Fresh from her powerful contribution to our recent project, A Common Place, 26 board member Wendy Jones shares her writing background, her journey with 26, and what she’s working on at the moment.
Tell us a bit about yourself – where are you from and what do you do?
I’m almost a Londoner, having lived here for 40 years. But I was born in the Midlands (the clue is that I pronounce ‘last’ the correct way: last not larst), and arrived in London via Hull, Slough, Carlisle and Oxford (the local radio station, not the uni). I’m a journalist by background, ex-BBC, and now I work freelance – on writing, editing, comms. I also spend a bit of time teaching English to newcomers to Britain, which I love.
Where did your love of words come from?
My mother talked non-stop and I guess it was infectious. My father’s family spoke Welsh – I didn’t really learn it, though I liked the sound. I still love the spoken word and for a long time thought (mistakenly) I should act. Instead I went into broadcasting. When I was a kid, there weren’t many books at home, but then I discovered the library and went on to do an English degree. I’ve written as a journalist all my working life, but a couple of years ago I did an MA in creative writing – although I hate the way the word ‘creative’ is often used: poets and novelists don’t have a monopoly on creativity.
What made you join 26? And how long have you been a member?
I met John Simmons (a founder director of 26) when we were both on the board of the Poetry Society (I wasn’t a poet but was keen on poetry’s educational clout). John used to go on about this writers’ group with an odd name (26 – what was that all about?). I went to a 26 Wordstock festival and was hooked.
Have you been involved in any 26 projects?
Loads. I ran one – 26 Lies. I came up with the words without any real idea what I meant and then had to invent a project to fit the title – thankfully I got help from 26 board member, Andy Hayes. But I’ve taken part in lots of others too, including Armistice, 26 Pairs of Eyes, Writers in Residence and more recently A Common Place and 26 Weeks. Now I’m part of the team working to produce a book about the prison arts charity, Fine Cell Work. And I love editing other people’s writing almost as much as doing my own – I was an editor on the fantastic Trees and Wild projects.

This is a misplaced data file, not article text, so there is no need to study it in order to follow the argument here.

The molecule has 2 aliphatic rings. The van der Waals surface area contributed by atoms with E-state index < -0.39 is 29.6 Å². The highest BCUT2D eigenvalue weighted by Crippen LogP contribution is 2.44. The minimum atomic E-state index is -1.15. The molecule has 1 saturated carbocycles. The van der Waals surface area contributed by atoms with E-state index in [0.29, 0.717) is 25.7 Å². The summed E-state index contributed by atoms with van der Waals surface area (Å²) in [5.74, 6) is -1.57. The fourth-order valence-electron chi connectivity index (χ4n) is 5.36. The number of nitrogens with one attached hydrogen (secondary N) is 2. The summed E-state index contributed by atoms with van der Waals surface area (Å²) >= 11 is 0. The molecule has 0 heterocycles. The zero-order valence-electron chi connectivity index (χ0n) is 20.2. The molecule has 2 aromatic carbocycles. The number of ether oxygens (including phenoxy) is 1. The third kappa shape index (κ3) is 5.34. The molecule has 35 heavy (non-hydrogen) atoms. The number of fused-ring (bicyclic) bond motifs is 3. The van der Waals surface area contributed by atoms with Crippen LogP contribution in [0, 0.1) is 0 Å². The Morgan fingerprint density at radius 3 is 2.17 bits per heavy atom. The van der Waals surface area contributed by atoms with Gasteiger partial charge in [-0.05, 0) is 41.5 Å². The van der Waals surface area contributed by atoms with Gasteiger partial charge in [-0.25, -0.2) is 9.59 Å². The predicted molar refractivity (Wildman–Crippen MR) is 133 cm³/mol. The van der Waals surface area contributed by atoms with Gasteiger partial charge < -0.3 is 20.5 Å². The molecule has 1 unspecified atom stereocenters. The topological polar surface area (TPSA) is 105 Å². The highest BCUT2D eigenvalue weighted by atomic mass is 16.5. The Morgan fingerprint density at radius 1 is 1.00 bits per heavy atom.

What’s your ideal scenario for writing? (A coffee shop? Quiet retreat? With or without music? What do you do to get yourself in the right frame of mind?)
I’m lucky to have my own work room with a view of two magnificent trees – an oak and an ash. I prefer dead silence, but if I have to, I can work anywhere – years of practice in noisy newsrooms. I also like the motion of a train journey, although I’ve almost forgotten what that is.
What are you working on at the moment?
I’ve written a novel and am editing it for the umpteenth time. Just as well I like editing…
Could you tell us about a piece of writing you’re particularly proud of?
I’m going to pass on that. I may look at a piece and decide it’s great, but then come back to it days, weeks or even years later and wonder what on earth I was thinking of. I don’t believe I’ve ever written anything that couldn’t be improved.
Where do you get your inspiration?
Same sources as many writers I expect – characters I’ve met, things people say, stories in the news (I’m still a news junkie), ideas that come out of nowhere and wake me up in the middle of the night.
– Interview by Sophie Gordon
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